My father’s words answer him in my head. Art is useless unless you’re famous, he used to say often, because of course, it was inconceivable that I might be good enough to be famous. “Art is like movies and food,” I say, shoving aside that bad memory. “Good is subjective.” I don’t give him time to reply. I ping the conversation back toward him. “What kind of law do you practice?”
“Corporate,” he says, and this time he pings back to me. “Do you live in the neighborhood?”
“Yes,” I say simply. “Do you?”
“I bought a building a few years ago where I live and work which means this is my home turf, and why I know you’re new here.”
“I am,” I say and since he’s clearly going to ask for details, I quickly preempt with an on-the-fly story. Actually, it’s the suggested story, Rudolf included in my file. “I came here for a job, and my new boss owns a house he’s rented to me for dirt cheap.”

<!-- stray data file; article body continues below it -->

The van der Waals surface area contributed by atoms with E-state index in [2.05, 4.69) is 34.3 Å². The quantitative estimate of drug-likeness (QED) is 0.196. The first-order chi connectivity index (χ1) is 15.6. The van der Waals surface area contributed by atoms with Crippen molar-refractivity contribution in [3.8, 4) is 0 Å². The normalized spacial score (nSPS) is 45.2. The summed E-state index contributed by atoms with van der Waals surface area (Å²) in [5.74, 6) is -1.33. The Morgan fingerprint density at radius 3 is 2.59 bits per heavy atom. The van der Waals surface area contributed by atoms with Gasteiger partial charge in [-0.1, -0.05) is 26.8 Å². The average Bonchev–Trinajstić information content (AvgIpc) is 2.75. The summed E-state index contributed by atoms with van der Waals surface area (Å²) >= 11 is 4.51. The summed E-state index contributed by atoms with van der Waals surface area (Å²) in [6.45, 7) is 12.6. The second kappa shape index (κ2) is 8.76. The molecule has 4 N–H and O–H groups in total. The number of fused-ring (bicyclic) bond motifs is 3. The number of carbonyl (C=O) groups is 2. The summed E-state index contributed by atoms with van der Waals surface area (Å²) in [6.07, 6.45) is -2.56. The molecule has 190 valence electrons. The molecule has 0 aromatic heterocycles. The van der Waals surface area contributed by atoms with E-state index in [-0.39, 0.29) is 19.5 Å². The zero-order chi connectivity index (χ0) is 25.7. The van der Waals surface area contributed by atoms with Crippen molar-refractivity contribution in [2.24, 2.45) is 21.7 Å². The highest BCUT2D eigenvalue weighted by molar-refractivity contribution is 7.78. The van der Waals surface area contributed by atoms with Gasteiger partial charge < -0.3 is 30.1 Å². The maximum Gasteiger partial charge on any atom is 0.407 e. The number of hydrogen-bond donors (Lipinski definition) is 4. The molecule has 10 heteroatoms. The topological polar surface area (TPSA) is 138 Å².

“And what does an artist do but create art for a living?”
“I’m working for a private art acquisitions firm. I now hunt for treasures for a living.” This lie is actually my dream job that I’ve never been allowed to entertain.
The horror flick loving waitress delivers my coffee and brownie. “Thank you,” I say, because every politician’s daughter has manners beaten into her.
“No problem,” she says, “but if you come to your senses and want a better version of that coffee, just shout.” She eyes Logan. “I already know you want a crappy tasting coffee, on endless pour and a chocolate chip cookie. Coming right up.”
“Thanks, Megan,” he says, giving her a wink that I don’t classify as flirtatious, just friendly, and Megan is gone.